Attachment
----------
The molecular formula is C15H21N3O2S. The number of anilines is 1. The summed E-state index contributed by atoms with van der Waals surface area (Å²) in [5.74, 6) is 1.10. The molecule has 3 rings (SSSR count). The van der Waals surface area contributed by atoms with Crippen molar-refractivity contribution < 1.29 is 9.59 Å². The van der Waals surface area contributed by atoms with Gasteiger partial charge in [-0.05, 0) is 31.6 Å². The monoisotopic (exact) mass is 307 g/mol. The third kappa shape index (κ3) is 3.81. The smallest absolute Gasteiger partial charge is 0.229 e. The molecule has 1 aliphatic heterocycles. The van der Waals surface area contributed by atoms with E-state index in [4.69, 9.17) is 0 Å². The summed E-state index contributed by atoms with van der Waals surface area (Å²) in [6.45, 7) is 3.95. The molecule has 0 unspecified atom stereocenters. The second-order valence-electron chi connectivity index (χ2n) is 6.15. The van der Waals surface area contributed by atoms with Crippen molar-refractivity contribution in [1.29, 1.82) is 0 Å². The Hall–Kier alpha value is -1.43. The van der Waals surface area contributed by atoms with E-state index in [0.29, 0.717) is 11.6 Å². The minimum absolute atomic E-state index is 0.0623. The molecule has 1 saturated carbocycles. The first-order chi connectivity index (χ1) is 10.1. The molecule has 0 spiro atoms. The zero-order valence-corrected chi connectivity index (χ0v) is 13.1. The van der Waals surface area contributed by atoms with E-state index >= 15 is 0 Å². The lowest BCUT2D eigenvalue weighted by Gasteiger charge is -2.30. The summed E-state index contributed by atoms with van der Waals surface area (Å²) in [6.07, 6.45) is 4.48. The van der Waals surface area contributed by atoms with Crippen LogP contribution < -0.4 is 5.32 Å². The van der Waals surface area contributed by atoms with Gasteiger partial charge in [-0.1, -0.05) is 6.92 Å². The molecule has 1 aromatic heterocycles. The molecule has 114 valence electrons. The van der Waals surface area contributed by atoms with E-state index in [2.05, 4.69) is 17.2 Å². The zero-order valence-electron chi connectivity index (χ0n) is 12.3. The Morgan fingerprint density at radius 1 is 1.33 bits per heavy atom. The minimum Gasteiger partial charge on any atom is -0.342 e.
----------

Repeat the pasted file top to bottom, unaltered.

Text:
The molecular formula is C15H21N3O2S. The number of anilines is 1. The summed E-state index contributed by atoms with van der Waals surface area (Å²) in [5.74, 6) is 1.10. The molecule has 3 rings (SSSR count). The van der Waals surface area contributed by atoms with Crippen molar-refractivity contribution < 1.29 is 9.59 Å². The van der Waals surface area contributed by atoms with Gasteiger partial charge in [-0.05, 0) is 31.6 Å². The monoisotopic (exact) mass is 307 g/mol. The third kappa shape index (κ3) is 3.81. The smallest absolute Gasteiger partial charge is 0.229 e. The molecule has 1 aliphatic heterocycles. The van der Waals surface area contributed by atoms with E-state index in [4.69, 9.17) is 0 Å². The summed E-state index contributed by atoms with van der Waals surface area (Å²) in [6.45, 7) is 3.95. The molecule has 0 unspecified atom stereocenters. The second-order valence-electron chi connectivity index (χ2n) is 6.15. The van der Waals surface area contributed by atoms with Crippen molar-refractivity contribution in [1.29, 1.82) is 0 Å². The Hall–Kier alpha value is -1.43. The van der Waals surface area contributed by atoms with E-state index in [0.29, 0.717) is 11.6 Å². The minimum absolute atomic E-state index is 0.0623. The molecule has 1 saturated carbocycles. The first-order chi connectivity index (χ1) is 10.1. The molecule has 0 spiro atoms. The zero-order valence-corrected chi connectivity index (χ0v) is 13.1. The van der Waals surface area contributed by atoms with E-state index >= 15 is 0 Å². The lowest BCUT2D eigenvalue weighted by Gasteiger charge is -2.30. The summed E-state index contributed by atoms with van der Waals surface area (Å²) in [6.07, 6.45) is 4.48. The van der Waals surface area contributed by atoms with Crippen LogP contribution < -0.4 is 5.32 Å². The van der Waals surface area contributed by atoms with Gasteiger partial charge in [-0.1, -0.05) is 6.92 Å². The molecule has 1 aromatic heterocycles. The molecule has 114 valence electrons. The van der Waals surface area contributed by atoms with E-state index in [2.05, 4.69) is 17.2 Å². The zero-order valence-electron chi connectivity index (χ0n) is 12.3. The Morgan fingerprint density at radius 1 is 1.33 bits per heavy atom. The minimum Gasteiger partial charge on any atom is -0.342 e.